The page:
They may help reverse many serious illnesses, including obesity, type 2 diabetes, and metabolic syndrome.
However, some myths about this diet are perpetuated by the low-carb community. Many of these notions are not backed by science.
Here are some common myths about low-carb diets....
Studies consistently show that low-carb diets aid weight loss and improve most risk factors for disease.That said, this eating pattern is not appropriate for everyone.Some people may simply feel unwell on the diet, while others don’t get the results they expect.Notably, athletes and people who are physically active need significantly more carbs than this diet can provide.
Carbs are inherently fattening
A high intake of sugar and refined carbs harms your health. Still, carbs are only fattening if they’re refined and included in foods that are highly palatable and easy to overeat.
For example, baked potatoes have plenty of fiber and help you feel full — whereas potato chips are deep-fried in corn oil and seasoned with salt, making them heavily processed and addictive.
Keep in mind that many populations around the world, such as inhabitants of the Japanese island of Okinawa, maintain good health on a high-carb diet that includes whole, unprocessed foods.
Many real, traditional foods are demonized by low-carbers because of their carb content. These include foods like fruits, whole potatoes, and carrots.
It is essential to limit these foods on a very low-carb, ketogenic diet — but this does not mean that there is anything wrong with those foods. In nutritional science, as in most disciplines, context is important.
For example, it would be a health improvement to replace any junk food in your diet with high-carb, ripe bananas. However, for people with diabetes trying to cut carbs, adding bananas to their diet may be harmful.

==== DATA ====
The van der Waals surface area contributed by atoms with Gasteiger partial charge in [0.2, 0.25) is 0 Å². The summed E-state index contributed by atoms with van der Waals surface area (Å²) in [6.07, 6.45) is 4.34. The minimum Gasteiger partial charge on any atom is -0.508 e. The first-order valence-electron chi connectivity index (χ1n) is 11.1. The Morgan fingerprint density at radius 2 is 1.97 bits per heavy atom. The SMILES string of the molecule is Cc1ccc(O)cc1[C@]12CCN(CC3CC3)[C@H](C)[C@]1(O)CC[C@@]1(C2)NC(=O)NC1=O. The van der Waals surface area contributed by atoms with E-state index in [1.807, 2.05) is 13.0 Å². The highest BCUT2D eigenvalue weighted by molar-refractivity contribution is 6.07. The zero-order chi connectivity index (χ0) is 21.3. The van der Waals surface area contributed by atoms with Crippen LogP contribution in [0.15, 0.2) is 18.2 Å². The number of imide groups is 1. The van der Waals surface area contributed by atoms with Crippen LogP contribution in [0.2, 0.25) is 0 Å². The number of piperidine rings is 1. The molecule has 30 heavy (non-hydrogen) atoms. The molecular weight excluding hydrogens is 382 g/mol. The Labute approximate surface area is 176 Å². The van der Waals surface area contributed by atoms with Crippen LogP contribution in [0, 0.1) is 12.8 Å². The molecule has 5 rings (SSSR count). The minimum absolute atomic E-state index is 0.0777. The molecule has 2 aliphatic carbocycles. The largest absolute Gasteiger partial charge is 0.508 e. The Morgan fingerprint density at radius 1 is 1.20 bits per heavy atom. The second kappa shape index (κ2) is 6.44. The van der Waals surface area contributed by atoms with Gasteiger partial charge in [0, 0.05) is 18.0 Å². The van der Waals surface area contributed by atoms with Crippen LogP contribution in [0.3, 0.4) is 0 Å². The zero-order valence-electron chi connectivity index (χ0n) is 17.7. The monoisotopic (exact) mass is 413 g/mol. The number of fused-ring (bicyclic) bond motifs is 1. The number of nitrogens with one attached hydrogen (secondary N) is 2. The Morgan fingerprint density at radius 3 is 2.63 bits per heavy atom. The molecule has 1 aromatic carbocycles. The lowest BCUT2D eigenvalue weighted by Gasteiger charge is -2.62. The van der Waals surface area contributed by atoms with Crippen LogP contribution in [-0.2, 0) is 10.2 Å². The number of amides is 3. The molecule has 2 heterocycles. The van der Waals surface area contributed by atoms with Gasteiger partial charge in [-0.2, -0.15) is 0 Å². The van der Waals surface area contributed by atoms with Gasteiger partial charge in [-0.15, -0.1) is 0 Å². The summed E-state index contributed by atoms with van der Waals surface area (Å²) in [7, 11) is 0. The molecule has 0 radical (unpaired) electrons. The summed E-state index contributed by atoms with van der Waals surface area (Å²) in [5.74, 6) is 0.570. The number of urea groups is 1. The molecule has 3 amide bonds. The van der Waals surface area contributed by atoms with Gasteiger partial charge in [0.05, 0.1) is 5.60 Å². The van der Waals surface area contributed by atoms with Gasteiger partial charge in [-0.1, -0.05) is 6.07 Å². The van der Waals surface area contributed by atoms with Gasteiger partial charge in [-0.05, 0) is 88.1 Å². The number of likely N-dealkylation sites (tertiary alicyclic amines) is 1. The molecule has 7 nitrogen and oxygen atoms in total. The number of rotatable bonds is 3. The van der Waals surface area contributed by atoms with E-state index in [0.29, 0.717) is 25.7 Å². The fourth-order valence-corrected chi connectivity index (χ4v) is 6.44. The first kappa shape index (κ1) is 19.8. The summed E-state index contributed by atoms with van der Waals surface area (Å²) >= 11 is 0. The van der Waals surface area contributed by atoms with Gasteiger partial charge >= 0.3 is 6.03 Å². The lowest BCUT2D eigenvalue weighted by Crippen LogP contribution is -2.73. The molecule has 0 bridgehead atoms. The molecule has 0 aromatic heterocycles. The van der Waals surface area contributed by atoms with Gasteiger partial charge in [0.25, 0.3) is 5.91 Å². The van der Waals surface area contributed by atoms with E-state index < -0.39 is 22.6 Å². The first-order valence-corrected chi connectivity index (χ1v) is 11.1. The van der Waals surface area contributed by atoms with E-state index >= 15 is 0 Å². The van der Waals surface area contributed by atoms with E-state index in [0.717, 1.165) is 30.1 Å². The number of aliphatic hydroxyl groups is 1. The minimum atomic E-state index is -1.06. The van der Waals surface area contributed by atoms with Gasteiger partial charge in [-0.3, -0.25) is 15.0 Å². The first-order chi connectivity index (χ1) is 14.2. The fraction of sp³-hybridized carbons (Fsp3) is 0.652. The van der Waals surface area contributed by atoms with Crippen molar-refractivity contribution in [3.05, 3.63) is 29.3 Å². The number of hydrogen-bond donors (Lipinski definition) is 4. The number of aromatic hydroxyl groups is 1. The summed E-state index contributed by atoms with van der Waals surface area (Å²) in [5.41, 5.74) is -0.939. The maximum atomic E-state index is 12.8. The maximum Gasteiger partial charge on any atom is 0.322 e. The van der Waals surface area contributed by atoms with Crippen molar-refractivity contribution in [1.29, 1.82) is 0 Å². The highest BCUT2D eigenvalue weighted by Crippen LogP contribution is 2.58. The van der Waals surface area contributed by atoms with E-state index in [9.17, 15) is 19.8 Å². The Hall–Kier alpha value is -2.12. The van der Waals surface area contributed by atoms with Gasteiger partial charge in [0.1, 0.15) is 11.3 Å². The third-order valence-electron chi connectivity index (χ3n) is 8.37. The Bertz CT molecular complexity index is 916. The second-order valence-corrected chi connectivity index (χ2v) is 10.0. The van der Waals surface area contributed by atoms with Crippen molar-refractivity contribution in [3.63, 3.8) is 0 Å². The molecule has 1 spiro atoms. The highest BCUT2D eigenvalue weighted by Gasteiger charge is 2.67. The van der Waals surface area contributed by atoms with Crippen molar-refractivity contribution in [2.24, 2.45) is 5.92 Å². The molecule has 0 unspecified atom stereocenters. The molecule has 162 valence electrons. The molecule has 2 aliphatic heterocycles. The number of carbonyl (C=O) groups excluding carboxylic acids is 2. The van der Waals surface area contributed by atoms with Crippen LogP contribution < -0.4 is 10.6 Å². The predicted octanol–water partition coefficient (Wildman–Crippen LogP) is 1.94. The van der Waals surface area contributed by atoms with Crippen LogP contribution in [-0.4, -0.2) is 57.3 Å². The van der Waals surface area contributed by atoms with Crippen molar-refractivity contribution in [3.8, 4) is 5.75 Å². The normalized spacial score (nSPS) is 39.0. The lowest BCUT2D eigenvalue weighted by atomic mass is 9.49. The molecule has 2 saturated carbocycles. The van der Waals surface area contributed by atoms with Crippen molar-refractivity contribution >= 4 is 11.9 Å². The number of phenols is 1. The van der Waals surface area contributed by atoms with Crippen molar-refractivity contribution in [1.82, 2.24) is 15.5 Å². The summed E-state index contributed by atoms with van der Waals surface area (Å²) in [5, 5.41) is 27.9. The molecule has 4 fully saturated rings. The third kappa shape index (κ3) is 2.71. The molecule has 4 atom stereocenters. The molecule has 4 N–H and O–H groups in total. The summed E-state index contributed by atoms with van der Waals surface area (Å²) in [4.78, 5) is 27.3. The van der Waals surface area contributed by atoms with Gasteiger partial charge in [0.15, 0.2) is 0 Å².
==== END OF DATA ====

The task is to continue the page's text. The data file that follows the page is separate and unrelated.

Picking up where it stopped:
Claiming that all carbs are broken down into sugar in the digestive system is partly true — but misleading. The word “sugar” applies to various simple sugars like glucose, fructose, and galactose. Table sugar (sucrose) consists of one molecule of glucose connected to fructose.
Starch, which is found in grains and potatoes, is a long chain of glucose molecules. Digestive enzymes break starch down into glucose before absorption.
In the end, all carbs (excluding fiber) end up as sugar. While simple sugars are easily digestible and cause a significant rise in blood sugar levels, starches and other carbs in whole foods don’t tend to raise blood sugar levels as much as those in desserts and refined or processed foods.
Therefore, it’s important to distinguish between whole foods and refined carbs. Otherwise, you might believe that there’s no nutritional difference between a potato and a candy bar.
Some people believe that weight gain is impossible as long as carb intake and insulin levels are kept low. Yet, it’s very possible to gain weight on a low-carb diet.
Many low-carb foods can be fattening, especially for those who are prone to binge eating. These include cheese, nuts, peanuts, and heavy cream.
Although many people can eat these foods without any problems, others need to moderate their intake if they want to lose weight without restricting calories.
Despite decades of anti-fat propaganda, studies suggest that saturated fat is not as harmful as previously assumed.
There is no reason to avoid high-fat dairy products, fatty cuts of meat, coconut oil, or butter. In moderation, these are healthy foods. However, overconsumption can be dangerous. While it may be trendy to add heaps of butter and coconut oil to your coffee, doing so gives you less leeway to include other healthy, nutrient-dense foods in your diet.
Some low-carb advocates assert that calorie intake doesn’t matter. Calories are a measure of energy, and body fat is simply stored energy. If your body takes in more energy than you can burn off, you store it as body fat. If your body expends more energy than you take in, you burn fat for energy.
Low-carb diets work partly by reducing appetite. As they make people eat fewer calories automatically, there’s little need for calorie counting or portion control.
While calories matter in many cases, rigorously counting them is largely unnecessary on a low-carb diet.